News / Europe

    Rural Greeks, Forgotten Victims of Economic Meltdown

    Henry Ridgwell

    Images of the riots and strikes in Athens have been broadcast around the world as Europe fights to save Greece from bankruptcy. But Greeks in rural areas of the country say that the meltdown is hitting them even harder - and claim they are being ignored by the government.

    West Macedonia in the mountainous north of Greece. Here the cold winds of economic hardship are blowing hard.

    The town of Ptolemaida owes its existence to one industry - electricity. Power station chimneys loom on the hillsides. In between, the landscape is scarred with mines which supply the factories with lignite or ‘brown coal’.

    The electricity company is state-owned. It faces falling revenues and government cutbacks. For the workers, that spells disaster.

    In the nearby town of Kozani, Lefteris Ionnadis helps run a local activist group, the ‘Independent Kozani Movement.’

    “Our economy has depended on the coal industry for years. Most people living here were employed in the mines, and other industries were neglected. Private businesses have been struggling for decades, and rural economies have taken a big hit," Ionnadis said.

    The region has the highest official unemployment rate in Greece at 17%. As one of Europe’s poorest areas, it receives large subsidies from the EU.

    The government plans to sell off state-run utilities to help pay off the country’s debts.

    Local people say they are frightened of what the future holds for the region.

    “It’s getting really bad here. There are no jobs around. Everything is just rotten really,” said Ilias Keptanis, a resident of Konani.

    “I’m a student. I am absolutely sure I will not be employed once I’m done with my studies! I am also pretty sure I will never get a pension in my life. So at the moment we are just waiting for some gift from God,” said Rafaella Adositiou, a student in Kozani.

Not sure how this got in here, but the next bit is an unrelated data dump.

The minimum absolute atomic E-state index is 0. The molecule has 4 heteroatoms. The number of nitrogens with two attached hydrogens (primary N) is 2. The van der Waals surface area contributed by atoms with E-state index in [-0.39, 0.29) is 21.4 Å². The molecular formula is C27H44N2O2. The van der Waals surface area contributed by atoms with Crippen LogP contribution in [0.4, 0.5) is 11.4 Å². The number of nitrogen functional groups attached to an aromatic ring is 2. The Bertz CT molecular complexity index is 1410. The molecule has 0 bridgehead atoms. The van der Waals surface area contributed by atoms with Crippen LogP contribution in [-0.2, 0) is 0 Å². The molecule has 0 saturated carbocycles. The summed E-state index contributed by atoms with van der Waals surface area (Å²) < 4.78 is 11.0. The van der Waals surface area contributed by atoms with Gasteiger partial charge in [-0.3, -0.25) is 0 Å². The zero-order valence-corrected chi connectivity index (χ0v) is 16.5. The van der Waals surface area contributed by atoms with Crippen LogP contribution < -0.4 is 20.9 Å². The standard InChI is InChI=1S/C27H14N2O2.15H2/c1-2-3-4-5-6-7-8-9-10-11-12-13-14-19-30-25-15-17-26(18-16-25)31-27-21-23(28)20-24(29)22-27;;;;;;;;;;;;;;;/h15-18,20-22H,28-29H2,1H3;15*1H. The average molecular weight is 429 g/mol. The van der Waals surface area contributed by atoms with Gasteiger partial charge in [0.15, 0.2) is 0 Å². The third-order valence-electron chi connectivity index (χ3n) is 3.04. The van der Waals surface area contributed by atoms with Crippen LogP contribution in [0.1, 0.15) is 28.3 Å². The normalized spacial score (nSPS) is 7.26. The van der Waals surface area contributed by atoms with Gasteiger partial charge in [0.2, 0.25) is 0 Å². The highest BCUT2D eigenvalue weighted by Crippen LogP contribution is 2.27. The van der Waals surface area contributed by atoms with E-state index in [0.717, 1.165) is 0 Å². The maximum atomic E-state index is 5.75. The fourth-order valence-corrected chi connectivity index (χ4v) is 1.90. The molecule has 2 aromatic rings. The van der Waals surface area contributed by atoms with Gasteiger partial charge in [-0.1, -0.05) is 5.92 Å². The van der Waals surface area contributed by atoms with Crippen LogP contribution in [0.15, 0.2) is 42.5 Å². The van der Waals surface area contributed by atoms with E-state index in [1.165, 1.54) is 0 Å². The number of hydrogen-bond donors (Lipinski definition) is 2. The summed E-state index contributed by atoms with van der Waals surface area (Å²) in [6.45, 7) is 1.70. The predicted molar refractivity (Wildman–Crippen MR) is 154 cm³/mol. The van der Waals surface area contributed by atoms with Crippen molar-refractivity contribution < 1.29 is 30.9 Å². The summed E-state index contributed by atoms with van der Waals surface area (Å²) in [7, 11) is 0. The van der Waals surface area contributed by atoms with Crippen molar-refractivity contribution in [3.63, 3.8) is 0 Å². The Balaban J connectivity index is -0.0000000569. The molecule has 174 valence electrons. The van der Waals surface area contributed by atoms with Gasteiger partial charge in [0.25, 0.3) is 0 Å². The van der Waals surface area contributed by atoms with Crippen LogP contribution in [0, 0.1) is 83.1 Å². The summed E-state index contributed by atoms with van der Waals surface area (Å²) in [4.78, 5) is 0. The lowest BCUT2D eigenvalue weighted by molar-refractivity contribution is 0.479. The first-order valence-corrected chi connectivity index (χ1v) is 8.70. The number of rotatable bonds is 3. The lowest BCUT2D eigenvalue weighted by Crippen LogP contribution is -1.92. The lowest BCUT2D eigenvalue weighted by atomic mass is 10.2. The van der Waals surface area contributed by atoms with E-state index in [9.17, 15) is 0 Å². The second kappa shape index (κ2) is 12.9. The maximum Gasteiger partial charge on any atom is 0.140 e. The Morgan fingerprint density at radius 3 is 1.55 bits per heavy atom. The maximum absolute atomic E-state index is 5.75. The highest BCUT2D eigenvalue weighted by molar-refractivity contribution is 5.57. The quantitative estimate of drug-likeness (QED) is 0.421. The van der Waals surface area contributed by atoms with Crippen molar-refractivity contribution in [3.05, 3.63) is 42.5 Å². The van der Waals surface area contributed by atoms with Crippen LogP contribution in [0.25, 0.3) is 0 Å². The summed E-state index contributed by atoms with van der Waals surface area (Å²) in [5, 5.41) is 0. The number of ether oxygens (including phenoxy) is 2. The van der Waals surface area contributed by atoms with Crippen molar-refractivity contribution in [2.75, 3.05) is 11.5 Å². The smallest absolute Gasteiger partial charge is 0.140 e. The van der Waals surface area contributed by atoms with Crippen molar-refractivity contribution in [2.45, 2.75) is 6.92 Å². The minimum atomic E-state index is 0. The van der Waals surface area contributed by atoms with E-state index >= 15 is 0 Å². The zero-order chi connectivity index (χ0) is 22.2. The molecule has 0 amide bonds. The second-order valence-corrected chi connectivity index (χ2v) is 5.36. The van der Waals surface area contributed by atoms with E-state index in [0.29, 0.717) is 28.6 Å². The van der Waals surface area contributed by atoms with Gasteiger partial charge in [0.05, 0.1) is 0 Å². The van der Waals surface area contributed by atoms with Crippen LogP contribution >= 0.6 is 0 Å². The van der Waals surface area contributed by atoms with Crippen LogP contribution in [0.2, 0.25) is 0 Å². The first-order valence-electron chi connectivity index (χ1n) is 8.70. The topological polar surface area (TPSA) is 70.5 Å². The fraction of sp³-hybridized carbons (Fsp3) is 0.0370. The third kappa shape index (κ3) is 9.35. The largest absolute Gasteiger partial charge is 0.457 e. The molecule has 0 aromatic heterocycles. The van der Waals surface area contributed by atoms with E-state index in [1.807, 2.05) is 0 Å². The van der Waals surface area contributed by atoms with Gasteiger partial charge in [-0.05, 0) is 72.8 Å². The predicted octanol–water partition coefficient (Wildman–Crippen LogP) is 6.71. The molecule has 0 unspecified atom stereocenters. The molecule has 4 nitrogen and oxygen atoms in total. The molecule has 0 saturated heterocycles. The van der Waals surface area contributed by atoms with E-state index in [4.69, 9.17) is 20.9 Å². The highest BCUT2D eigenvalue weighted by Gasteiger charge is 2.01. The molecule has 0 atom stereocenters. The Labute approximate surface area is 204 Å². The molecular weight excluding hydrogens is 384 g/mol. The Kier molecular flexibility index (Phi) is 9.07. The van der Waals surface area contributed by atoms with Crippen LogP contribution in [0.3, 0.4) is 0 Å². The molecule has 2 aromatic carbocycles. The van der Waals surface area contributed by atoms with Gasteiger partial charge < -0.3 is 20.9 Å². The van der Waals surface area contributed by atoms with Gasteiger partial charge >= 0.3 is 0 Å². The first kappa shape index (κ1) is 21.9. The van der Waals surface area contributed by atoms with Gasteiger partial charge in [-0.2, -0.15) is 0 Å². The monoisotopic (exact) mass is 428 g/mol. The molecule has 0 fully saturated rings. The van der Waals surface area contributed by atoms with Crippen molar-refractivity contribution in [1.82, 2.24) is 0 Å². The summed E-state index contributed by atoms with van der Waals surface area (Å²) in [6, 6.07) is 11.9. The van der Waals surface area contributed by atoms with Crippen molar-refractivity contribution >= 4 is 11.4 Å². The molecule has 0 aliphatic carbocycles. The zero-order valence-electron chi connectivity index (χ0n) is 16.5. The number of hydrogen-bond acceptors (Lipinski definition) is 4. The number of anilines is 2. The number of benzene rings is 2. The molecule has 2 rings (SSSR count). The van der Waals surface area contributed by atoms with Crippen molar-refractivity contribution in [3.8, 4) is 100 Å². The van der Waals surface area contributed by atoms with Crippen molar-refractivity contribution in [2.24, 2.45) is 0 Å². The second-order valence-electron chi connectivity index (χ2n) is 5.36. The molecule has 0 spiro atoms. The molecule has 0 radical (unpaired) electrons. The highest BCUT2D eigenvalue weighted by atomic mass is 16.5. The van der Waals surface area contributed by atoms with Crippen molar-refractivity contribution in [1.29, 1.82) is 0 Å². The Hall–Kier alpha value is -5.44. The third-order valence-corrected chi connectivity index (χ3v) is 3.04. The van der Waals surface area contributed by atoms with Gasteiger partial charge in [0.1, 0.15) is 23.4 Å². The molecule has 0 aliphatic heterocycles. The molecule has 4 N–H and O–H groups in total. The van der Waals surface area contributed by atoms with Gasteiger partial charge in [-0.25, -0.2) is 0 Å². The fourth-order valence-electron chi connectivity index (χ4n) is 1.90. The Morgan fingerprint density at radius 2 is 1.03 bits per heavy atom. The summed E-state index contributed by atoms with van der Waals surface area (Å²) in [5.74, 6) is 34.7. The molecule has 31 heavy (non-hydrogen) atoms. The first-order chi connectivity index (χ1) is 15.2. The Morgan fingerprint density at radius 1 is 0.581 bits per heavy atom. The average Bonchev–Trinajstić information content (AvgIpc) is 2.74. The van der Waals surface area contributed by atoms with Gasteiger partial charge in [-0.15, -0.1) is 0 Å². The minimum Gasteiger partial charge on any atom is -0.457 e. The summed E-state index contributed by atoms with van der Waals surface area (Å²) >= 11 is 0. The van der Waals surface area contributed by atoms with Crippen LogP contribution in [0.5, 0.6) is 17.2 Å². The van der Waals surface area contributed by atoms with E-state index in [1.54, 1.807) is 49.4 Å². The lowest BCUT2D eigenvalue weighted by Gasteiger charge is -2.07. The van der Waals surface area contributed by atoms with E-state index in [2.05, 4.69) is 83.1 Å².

Kozani’s Mayor is Lazaros Maloutas. He says the austerity cuts are backfiring for the Greek economy.

    “5.5 billion euros are being cut from the real economy, of what is a fairly small country. If we stick only to such austerity measures, the country will plunge deeper and deeper into recession. We need investment," Maloutas said.

    Campaigner Lefteris Ionnadis - who monitors the environmental impact of the mines and power stations - says the government should push ahead with plans to convert the power stations into hubs for renewable energy.

    “From an ethical point of view, the electricity company should fund this transition, as they were the ones who exploited our natural resources and mineral wealth for a long time. According to our calculations, such fair compensation could create, in the next 10 years, 3,000 jobs in the green industry alone,” Ioannidia said.

    The economic meltdown has sparked months of violent protests and strikes in Athens - images and stories that are beamed around the world.

    Beyond the capital - in the remote corners of Greece - many people say they are the ignored victims of the debt crisis.

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